Monkeypox set to be renamed over concerns name is ‘discriminatory’


onkeypox is set to be renamed after experts said there was an “urgent need” for a non-discriminatory and non-stigmatising” name for the virus.

The World Health Organization (WHO) is overseeing the name change after 30 scientists wrote a letter calling for the review last week.

They say that references to the rare disease as African is both inaccurate and discriminatory.

One new name to have been put forward by scientists is hMPXV.

It comes amid a global outbreak which has seen more than 1,600 cases recorded in more than 30 countries in recent weeks.

No deaths have been reported in the latest outbreak, but experts warned that in countries where the virus is endemic, deaths are reported every year.

The UK total currently stands at 470 confirmed cases, according to the UK Health Security Agency (UKHSA).

There have been 452 monkeypox cases recorded in England, 12 in Scotland, four in Wales and two in Northern Ireland as of June 12.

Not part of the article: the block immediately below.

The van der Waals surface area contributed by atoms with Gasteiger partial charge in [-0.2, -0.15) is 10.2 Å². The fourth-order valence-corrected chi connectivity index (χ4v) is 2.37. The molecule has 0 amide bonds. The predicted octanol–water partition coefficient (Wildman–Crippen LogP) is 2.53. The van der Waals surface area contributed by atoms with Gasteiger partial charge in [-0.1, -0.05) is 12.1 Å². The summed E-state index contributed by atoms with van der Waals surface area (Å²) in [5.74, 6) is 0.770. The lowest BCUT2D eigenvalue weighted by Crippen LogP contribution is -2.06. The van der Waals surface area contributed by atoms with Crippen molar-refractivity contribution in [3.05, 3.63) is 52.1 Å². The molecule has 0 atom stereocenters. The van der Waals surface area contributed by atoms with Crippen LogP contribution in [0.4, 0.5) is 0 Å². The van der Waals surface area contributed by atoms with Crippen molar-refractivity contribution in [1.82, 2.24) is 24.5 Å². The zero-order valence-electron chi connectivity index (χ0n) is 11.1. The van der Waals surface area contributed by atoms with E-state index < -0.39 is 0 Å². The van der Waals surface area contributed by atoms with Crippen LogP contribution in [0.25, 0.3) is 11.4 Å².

The WHO will convene an emergency meeting next week to discuss whether it will classify the outbreak as a public health emergency of international concern.

Covid-19, Ebola, Zika, polio and Swine flu are the only other diseases to be classified as this, which is the highest ranking the UN agency can make.

Tedros Adhanom Ghebreyesus, director-general of the WHO, said: “The outbreak of monkeypox is unusual and concerning.

“For that reason I have decided to convene the Emergency Committee under the international health regulations next week, to assess whether this outbreak represents a public health emergency of international concern.”

The global health body said that one theory behind the latest outbreak could be that there is waning immunity to smallpox – which is from the same virus “family” as monkeypox – among adults under the age of 50.

Vaccines for smallpox are being offered to close contacts of diagnosed cases in the current outbreak.

In England, health officials have classified it as a “notifiable disease”, meaning all medics must alert local health authorities to suspected cases.

It can be passed on by sexual activity, coughing or sneezing, or contact with monkeypox scabs – including via bedding, towels or clothing.

Most people recover within several weeks, although some can suffer a severe illness.

The UKHSA said that monkeypox does not usually spread easily and the overall risk to the population remains low.


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